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Argentina places morning-after pill over the counter

woman debates taking pill

Uvgroup | Shutterstock

J-P Mauro - published on 06/03/23

The new legislation does away with the requirement for a prescription to obtain "emergency contraceptives," as well as scrapping age minimums.

Argentina has eased access to so-called emergency contraceptives, also known as “the morning-after pill” or “Plan-B,” after the government decided to remove the requirement for a prescription. The move is said to broaden “reproductive rights” in the South American nation, the homeland of Pope Francis, where it is estimated that over 90% of the population identifies as Catholic. 

Emergency contraceptives are pills that introduce hormones to the body, but there is debate about how the pills might act.

Two days before Christmas in 2022, the FDA in the United States changed its Drug Facts Label for Plan B One-Step (PBOS), a popular form of chemical abortion, removing language that, since 2006, had stated that it “may inhibit implantation (by altering the endometrium).” 

“The FDA’s action has created the impression that PBOS and similar, generic levonorgestrel-based drugs used for ’emergency contraception’ (LNG-EC) have no effect on the survival of a human being conceived following sexual assault,” says a formal response to the FDA’s action from the National Catholic Bioethics Center.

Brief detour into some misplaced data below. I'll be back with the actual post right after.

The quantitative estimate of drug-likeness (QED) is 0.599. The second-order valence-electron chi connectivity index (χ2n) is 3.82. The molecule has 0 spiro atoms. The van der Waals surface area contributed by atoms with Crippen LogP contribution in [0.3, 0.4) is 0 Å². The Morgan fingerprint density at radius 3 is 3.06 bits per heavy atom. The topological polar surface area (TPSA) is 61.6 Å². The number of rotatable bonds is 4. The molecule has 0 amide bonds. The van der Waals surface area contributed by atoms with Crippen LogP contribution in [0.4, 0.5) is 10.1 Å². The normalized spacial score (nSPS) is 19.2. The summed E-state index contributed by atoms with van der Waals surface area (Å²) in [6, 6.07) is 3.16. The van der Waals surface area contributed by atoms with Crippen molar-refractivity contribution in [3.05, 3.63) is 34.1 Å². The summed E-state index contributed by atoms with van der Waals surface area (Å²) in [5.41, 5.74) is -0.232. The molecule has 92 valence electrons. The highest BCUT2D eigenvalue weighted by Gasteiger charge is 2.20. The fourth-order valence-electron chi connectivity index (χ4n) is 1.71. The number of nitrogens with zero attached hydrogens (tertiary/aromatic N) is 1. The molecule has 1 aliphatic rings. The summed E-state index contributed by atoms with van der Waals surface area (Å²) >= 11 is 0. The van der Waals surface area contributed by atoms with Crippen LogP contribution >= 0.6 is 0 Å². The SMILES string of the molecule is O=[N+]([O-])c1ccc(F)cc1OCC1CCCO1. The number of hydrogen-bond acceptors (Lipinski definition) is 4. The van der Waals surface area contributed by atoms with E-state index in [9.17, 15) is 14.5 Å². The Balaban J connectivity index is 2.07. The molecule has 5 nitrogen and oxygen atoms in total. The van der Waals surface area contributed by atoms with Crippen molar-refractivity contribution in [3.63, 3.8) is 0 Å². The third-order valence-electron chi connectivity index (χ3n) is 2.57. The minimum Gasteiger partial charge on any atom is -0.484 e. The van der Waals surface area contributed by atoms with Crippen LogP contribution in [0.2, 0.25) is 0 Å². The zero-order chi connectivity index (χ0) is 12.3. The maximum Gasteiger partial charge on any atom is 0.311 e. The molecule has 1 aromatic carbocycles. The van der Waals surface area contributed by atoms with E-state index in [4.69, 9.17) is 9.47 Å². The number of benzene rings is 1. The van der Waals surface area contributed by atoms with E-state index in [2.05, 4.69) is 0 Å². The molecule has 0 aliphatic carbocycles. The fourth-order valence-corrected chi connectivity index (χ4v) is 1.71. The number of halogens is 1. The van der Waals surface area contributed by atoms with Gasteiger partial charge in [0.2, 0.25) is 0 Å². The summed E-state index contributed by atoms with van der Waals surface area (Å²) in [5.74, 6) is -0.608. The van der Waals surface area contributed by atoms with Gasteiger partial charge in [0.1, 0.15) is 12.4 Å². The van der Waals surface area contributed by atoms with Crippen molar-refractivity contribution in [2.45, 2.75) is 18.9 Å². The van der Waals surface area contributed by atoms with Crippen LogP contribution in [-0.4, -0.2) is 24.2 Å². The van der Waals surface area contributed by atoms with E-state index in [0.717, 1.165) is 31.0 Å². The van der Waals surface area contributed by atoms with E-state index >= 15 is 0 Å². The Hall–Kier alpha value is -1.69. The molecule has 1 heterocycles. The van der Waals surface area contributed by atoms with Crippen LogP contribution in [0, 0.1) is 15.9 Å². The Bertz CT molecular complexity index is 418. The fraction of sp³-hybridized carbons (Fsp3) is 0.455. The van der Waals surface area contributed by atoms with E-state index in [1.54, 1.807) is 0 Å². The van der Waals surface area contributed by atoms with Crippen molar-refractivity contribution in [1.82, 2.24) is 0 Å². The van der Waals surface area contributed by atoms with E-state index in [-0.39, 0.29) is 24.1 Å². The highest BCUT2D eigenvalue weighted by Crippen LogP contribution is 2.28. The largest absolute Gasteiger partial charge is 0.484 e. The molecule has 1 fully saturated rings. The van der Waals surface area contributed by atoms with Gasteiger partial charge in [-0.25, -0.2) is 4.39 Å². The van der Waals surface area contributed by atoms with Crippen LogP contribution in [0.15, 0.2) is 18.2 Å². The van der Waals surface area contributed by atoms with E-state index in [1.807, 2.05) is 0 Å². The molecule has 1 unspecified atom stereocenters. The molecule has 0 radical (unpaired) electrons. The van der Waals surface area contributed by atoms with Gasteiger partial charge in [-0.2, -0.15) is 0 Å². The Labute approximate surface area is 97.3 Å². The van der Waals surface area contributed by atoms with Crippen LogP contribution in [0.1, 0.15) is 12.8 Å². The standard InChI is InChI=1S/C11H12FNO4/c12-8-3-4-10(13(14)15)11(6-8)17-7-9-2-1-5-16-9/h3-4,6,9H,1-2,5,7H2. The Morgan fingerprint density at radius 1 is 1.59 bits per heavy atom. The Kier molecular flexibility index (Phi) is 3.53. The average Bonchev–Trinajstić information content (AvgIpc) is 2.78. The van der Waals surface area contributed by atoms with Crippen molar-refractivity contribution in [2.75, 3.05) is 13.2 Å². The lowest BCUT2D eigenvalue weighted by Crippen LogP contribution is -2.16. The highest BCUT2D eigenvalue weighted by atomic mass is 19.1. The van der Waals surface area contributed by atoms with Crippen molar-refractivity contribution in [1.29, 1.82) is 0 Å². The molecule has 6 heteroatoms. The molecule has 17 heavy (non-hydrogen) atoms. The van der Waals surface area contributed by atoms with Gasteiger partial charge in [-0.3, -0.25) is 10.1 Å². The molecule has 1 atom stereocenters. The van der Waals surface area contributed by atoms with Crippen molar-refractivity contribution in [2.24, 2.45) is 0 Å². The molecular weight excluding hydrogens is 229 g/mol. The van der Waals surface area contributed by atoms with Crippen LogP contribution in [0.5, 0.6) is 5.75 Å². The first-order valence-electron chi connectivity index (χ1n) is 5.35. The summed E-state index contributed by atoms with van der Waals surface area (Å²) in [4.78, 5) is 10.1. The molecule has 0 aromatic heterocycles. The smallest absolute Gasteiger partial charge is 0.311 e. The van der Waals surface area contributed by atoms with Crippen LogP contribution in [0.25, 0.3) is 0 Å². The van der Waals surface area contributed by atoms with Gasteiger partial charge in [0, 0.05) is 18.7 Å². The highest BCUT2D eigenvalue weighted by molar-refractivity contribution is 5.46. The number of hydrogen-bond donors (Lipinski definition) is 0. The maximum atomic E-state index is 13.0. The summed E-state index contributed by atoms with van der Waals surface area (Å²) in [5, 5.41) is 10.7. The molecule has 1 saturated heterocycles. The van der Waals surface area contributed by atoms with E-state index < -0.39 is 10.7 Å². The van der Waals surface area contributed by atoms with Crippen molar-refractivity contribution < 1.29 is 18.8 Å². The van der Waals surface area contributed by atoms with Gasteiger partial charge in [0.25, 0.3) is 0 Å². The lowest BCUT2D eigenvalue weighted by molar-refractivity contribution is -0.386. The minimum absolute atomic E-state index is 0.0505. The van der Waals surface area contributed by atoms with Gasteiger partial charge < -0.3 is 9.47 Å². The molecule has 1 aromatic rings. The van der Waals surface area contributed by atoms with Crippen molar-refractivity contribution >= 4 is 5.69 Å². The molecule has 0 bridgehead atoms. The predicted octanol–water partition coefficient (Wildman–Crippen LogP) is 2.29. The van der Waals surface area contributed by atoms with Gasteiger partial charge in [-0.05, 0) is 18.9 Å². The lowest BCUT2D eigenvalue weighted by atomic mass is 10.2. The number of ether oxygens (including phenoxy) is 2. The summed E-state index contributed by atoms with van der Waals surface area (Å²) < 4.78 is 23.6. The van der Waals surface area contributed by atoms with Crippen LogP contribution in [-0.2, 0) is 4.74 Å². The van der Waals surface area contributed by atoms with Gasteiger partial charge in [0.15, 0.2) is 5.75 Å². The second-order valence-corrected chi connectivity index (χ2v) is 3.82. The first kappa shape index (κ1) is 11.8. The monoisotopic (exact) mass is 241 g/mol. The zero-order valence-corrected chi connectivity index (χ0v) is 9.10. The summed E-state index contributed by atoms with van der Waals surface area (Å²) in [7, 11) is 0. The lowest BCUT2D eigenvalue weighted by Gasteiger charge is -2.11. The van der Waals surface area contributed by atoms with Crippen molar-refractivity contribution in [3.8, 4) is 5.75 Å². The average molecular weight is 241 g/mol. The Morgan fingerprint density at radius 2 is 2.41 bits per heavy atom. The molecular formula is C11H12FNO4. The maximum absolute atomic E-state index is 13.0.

“The FDA did not fully address a well-known concern that LNG- EC can prevent pregnancy even after it fails to prevent ovulation,” the NCBC said. “Since this important issue was not resolved and concerns about LNG-EC’s post-fertilization effects remain, the National Catholic Bioethics Center will maintain its longstanding position that Catholic health care institutions and professionals should ensure with moral certitude (that is, by excluding any reasonable doubts), at a minimum, that LNG-EC is not dispensed when it could not prevent ovulation but may well cause the death of an embryo. Catholics should resist legislation that requires dispensing of LNG-EC on the basis of a negative pregnancy test alone.”

In January, the FDA made a regulatory change that allows retail pharmacies to offer abortion pills to people who have a prescription.

The morning-after pill is available without restrictions in 70 countries including the United States, with many countries in Latin America requiring prescriptions or installing age minimums to access the product. 

In 2020, the Church in Argentina pushed back against a bill that would allow abortion up to 14 weeks into a pregnancy. This bill, however, was smoothly passed through the legislature. Reuters reports that the move to loosen restrictions on the morning-after pill is just one of a wave of “liberalizing legislation,” which has been prevalent in the region of late. Prior to this bill, abortion in Argentina had been reserved for cases of rape or an imminent risk to the mother’s health.

According to the BBC, the official announcement from the Argentine government stated that the new legislation will help do away with “difficulties of access to health services, contraception supplies, and education.”

DerquiXlaVida, Argentina’s leading pro-life group, noted concerns that the move enables abusers. The group wrote that the change was a bid by the government to promote “abortive measures.” 

“It’s a way of recognizing the failure of pregnancy prevention, sex education, and the responsibility and even persecution of authors and promoters of sexual abuse,” read DerquiXlaVida’s statement.

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